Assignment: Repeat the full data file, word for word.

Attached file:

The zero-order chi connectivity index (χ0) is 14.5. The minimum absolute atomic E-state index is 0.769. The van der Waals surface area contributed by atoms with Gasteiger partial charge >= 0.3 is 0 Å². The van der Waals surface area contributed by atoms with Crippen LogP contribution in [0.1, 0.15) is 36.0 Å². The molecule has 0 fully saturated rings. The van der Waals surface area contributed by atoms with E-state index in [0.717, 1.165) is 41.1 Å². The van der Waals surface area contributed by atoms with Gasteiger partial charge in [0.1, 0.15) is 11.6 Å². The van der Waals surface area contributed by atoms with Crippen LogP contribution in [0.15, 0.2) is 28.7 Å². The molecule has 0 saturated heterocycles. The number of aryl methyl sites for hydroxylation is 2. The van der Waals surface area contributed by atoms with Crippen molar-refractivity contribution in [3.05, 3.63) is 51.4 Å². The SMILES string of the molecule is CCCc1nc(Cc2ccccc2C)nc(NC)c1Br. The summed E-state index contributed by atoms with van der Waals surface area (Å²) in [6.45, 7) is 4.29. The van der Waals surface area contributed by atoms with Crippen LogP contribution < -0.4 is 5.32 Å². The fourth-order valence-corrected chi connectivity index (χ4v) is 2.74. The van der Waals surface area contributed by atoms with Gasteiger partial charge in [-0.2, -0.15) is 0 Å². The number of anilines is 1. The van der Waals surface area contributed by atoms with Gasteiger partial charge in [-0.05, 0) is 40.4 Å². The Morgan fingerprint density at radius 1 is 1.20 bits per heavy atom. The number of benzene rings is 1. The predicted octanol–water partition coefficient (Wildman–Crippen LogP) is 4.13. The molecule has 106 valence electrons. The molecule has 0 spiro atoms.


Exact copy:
The zero-order chi connectivity index (χ0) is 14.5. The minimum absolute atomic E-state index is 0.769. The van der Waals surface area contributed by atoms with Gasteiger partial charge >= 0.3 is 0 Å². The van der Waals surface area contributed by atoms with Crippen LogP contribution in [0.1, 0.15) is 36.0 Å². The molecule has 0 fully saturated rings. The van der Waals surface area contributed by atoms with E-state index in [0.717, 1.165) is 41.1 Å². The van der Waals surface area contributed by atoms with Gasteiger partial charge in [0.1, 0.15) is 11.6 Å². The van der Waals surface area contributed by atoms with Crippen LogP contribution in [0.15, 0.2) is 28.7 Å². The molecule has 0 saturated heterocycles. The number of aryl methyl sites for hydroxylation is 2. The van der Waals surface area contributed by atoms with Crippen molar-refractivity contribution in [3.05, 3.63) is 51.4 Å². The SMILES string of the molecule is CCCc1nc(Cc2ccccc2C)nc(NC)c1Br. The summed E-state index contributed by atoms with van der Waals surface area (Å²) in [6.45, 7) is 4.29. The van der Waals surface area contributed by atoms with Crippen LogP contribution < -0.4 is 5.32 Å². The fourth-order valence-corrected chi connectivity index (χ4v) is 2.74. The van der Waals surface area contributed by atoms with Gasteiger partial charge in [-0.2, -0.15) is 0 Å². The number of anilines is 1. The van der Waals surface area contributed by atoms with Gasteiger partial charge in [-0.05, 0) is 40.4 Å². The Morgan fingerprint density at radius 1 is 1.20 bits per heavy atom. The number of benzene rings is 1. The predicted octanol–water partition coefficient (Wildman–Crippen LogP) is 4.13. The molecule has 106 valence electrons. The molecule has 0 spiro atoms.